A Year of Service
At the heart of the beliefs of faith communities are values such as compassion and justice. Through social programmes rooted in these values faith groups make an enormous contribution to our society – including through volunteering. Many thousands of men and women of faith regularly volunteer for projects that benefit those in need or improve our environment. For instance, during Advent (the season leading to Christmas) many Christians distribute gifts or volunteer in shelters for the homeless. Muslims raise money during Ramadan for those in poverty. Sikhs provide free meals for those in need. In workplaces, some staff faith networks lead volunteering efforts for good causes.
A new initiative – A Year of Service – is helping highlight and link up these projects during 2012. Every month, each of the nine major faith communities in turn is hosting a day of volunteering in communities and businesses across the country and is inviting people of other faiths, and those without religious beliefs, to join in. Each community’s day of service is linked either to one of its religious festivals, or to an existing volunteering day such as the Jewish-led ‘Mitzvah Day’ or the Hindu-led ‘Sewa Day’. Each day has a theme, such as visiting the elderly, feeding the hungry or planting trees.
For example, a church might collect food to feed the hungry during Harvest Festival, and invite a local mosque or temple to join in. In a business, a Buddhist employee might arrange the clean-up of a local park. Projects also give local faith groups an opportunity to mark the Diamond Jubilee together – service being a key theme of HM the Queen’s long reign.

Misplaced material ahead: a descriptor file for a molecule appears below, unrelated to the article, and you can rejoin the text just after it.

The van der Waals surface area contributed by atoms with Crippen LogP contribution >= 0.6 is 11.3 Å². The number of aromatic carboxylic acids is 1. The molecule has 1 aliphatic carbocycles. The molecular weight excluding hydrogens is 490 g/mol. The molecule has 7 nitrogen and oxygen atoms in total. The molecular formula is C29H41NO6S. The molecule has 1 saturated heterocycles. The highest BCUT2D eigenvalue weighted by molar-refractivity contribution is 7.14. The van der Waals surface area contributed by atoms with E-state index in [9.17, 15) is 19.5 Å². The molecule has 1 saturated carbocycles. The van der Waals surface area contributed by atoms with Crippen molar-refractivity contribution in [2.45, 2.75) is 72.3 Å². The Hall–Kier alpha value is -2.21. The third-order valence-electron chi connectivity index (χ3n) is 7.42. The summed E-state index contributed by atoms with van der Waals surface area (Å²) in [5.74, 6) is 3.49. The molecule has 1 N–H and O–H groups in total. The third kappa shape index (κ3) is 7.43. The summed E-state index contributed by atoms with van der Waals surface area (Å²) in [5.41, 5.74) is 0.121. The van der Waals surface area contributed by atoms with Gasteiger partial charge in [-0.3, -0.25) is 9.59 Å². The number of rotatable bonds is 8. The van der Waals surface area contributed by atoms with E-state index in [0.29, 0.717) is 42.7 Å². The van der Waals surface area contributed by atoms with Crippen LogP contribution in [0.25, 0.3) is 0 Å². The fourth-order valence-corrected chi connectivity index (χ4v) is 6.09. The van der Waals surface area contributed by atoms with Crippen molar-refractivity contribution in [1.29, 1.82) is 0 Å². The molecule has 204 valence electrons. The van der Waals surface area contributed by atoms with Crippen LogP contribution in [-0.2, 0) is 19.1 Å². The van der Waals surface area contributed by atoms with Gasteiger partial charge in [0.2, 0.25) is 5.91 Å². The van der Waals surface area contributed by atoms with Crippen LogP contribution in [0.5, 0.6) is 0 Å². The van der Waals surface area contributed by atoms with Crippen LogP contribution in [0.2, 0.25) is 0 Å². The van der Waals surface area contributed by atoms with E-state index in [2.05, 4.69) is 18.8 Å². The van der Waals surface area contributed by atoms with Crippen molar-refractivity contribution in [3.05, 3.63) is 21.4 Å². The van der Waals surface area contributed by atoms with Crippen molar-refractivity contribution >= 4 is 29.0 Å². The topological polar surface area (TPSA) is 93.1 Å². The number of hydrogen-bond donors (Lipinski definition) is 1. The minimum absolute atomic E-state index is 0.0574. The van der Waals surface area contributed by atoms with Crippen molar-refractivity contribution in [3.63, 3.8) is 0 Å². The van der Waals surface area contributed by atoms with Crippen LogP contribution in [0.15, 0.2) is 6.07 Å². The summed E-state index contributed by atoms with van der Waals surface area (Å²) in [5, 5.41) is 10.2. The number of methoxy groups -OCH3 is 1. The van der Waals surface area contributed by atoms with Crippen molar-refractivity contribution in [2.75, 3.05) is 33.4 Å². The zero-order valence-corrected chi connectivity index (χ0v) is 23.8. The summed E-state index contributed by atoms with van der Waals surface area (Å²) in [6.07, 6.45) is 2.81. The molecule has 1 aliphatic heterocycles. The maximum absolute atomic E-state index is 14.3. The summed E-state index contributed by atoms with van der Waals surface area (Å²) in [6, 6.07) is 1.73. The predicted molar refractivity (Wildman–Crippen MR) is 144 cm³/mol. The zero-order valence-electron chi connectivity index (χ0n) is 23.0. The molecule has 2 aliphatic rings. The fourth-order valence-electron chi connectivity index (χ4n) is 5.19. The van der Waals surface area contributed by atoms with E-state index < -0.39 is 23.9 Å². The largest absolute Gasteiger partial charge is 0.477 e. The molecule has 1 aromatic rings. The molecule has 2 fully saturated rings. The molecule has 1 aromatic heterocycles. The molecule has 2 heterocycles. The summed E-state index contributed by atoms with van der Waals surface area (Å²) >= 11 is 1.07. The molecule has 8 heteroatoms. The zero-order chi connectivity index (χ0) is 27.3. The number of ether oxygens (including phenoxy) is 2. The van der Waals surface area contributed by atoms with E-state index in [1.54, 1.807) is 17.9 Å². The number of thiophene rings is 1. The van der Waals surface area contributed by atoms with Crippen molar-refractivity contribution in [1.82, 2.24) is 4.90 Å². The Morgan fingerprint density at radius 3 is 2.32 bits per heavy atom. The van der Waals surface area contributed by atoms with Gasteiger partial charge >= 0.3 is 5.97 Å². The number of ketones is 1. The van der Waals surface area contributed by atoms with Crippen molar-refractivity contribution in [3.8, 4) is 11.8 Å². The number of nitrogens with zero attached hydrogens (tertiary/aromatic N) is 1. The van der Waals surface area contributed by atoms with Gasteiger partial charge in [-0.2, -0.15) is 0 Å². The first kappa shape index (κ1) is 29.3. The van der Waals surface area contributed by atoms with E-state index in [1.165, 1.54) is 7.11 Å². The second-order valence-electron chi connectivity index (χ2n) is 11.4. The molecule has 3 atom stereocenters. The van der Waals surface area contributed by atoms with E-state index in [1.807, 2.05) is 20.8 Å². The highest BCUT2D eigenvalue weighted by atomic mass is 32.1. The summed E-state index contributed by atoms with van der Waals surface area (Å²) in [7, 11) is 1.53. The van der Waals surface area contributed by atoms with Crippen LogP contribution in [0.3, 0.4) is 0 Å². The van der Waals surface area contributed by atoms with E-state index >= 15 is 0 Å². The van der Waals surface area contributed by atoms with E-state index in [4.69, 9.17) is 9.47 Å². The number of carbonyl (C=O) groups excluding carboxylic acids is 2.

Service is not just a ‘giving to’; it is a ‘receiving from’. Every volunteer learns from and builds a relationship with those they serve, within and across communities. A Year of Service is helping forge such friendships, increasing neighbourliness and strengthening bonds of community. Its aims are to increase volunteering, improve understanding and practical cooperation between people from different faiths and none, and promote good relationships between employees from different backgrounds.
The project reflects and involves, through a Reference Group, the major faith communities: Bahá’í, Buddhist, Christian, Jain, Jewish, Hindu, Muslim, Sikh and Zoroastrian. The Inter Faith Network for the UK, Faith based Regeneration Network, Coexist Foundation, Church of England, Mitzvah Day and Business in the Community are offering advice through a Steering Group facilitated by the Government.